Currently, the big draw at Hauser & Wirth is the collection of Philip Guston’s Nixon Drawings in the North Gallery. But don’t overlook this joint show in the South Gallery of American artists, Ida Applebroog and Lee Lozano, as it’s another welcome exhibition that seeks to re-examine often overlooked female artists from the twentieth century.
The display from Ida Applebroog is a collection of drawings Ida completed during 1969 and 1970, a period of intense introspection for her as she struggled with her mental health. The Mercy Hospital drawings, as they are known as, combine black india ink, pencil, watercolour and pastel. Some are figurative, featuring the naked body or limbs, whilst others are more abstract. They are, though, an emotional collection of drawings that betray the internal battles she was fighting.
Throughout the drawings, a recognisable framework of motifs and forms develops: amorphous shapes interlock or tumble together, while embryonic beings and bulbous figures are protected (or restricted) by enveloping, rippling layers of matter. Many are annotated with questions, pleas and statements that load the works with additional readings, hinting at the artist’s fragile state of mind. For example, in one of the watercolour works an indistinct form seems to cry out from within the orange, pink and green mass that encloses it. Scrawled around it are the words ‘whoops! It’s that time again… bye’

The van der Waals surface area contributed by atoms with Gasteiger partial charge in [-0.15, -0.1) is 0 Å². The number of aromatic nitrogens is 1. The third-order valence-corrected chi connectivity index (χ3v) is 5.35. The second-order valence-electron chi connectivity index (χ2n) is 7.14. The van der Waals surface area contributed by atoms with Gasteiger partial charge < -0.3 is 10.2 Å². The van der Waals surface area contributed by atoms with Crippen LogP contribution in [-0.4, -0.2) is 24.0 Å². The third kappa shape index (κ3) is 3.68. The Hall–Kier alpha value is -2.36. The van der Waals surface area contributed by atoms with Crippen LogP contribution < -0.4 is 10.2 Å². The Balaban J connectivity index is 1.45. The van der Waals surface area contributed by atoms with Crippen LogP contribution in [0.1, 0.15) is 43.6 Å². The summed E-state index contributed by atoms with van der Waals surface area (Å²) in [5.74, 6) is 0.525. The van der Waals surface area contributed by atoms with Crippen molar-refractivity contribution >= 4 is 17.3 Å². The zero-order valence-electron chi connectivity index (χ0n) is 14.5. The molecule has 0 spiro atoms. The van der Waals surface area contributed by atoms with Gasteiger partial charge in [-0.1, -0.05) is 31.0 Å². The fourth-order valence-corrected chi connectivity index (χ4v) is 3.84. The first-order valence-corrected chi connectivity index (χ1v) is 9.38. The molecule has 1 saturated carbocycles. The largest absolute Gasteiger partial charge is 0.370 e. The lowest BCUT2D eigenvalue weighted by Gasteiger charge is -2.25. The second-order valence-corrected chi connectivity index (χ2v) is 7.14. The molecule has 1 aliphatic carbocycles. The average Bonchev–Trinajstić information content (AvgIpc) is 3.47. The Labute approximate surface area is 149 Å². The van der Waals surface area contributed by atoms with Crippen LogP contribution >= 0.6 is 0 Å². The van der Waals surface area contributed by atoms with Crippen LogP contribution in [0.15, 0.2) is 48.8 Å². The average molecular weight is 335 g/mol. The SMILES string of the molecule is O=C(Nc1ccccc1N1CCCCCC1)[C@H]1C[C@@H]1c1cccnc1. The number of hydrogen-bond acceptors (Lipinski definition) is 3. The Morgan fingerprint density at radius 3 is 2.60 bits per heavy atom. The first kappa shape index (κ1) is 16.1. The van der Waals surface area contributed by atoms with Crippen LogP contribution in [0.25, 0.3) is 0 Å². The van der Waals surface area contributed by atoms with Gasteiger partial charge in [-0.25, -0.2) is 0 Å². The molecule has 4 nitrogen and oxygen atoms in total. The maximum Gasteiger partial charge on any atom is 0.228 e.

The drawings themselves were not known about until 2009, when they were discovered by her studio assistant. Now, as we look at them with the benefit of hindsight, they are considered to anticipate Ida’s focus on disconcerting scenarios that address the politics of power and sexuality that she completed throughout the 1970s – work that brought her an element of notoriety at the time.
For Lee Lozano, twenty-seven works from the artist’s first oil series are on display, and these are paintings densely packed with sexually charged imagery. Phalluses of varying sizes and colours are surrounded by mouths. But these are not sensuous red lips, for these mouths all show large white teeth preparing to bite and rip. These seem ferocious. The brushstrokes are also seem hastily applied and made with brushes thick with oils. That angry energy – a sense of volatility – leaps out of these tiny paintings.
These paintings were completed in, probably 1962, about ten years before Lee sealed her own notoriety by withdrawing completely from any kind of communication and interaction with women. The plan had been for this to an art project, a conceptual performance art project of sorts, of a one month duration. Ironically with the aim of improving her communication with women. Only this state lasted the rest of her life as Lee cut herself off from all female contact – friends, family, supporters, the lot.
Hauser & Wirth, London, to July 29, 2017
1 Mercy Hospital, 1969, Ink and watercolour on paper 35.6 x 27.9 cm / 14 x 11 in © Ida Applebroog. Courtesy the artist and Hauser & Wirth
2 Pantone marker on paper 34.6 x 26.7 cm / 13 5/8 x 10 1/2 in © Ida Applebroog Courtesy the artist and Hauser & Wirth
3 Lee Lozano, No title, ca. 1962 Oil on plywood panel 15.3 x 8.2 x 0.6 cm / 6 x 3 1/4 x1/4 in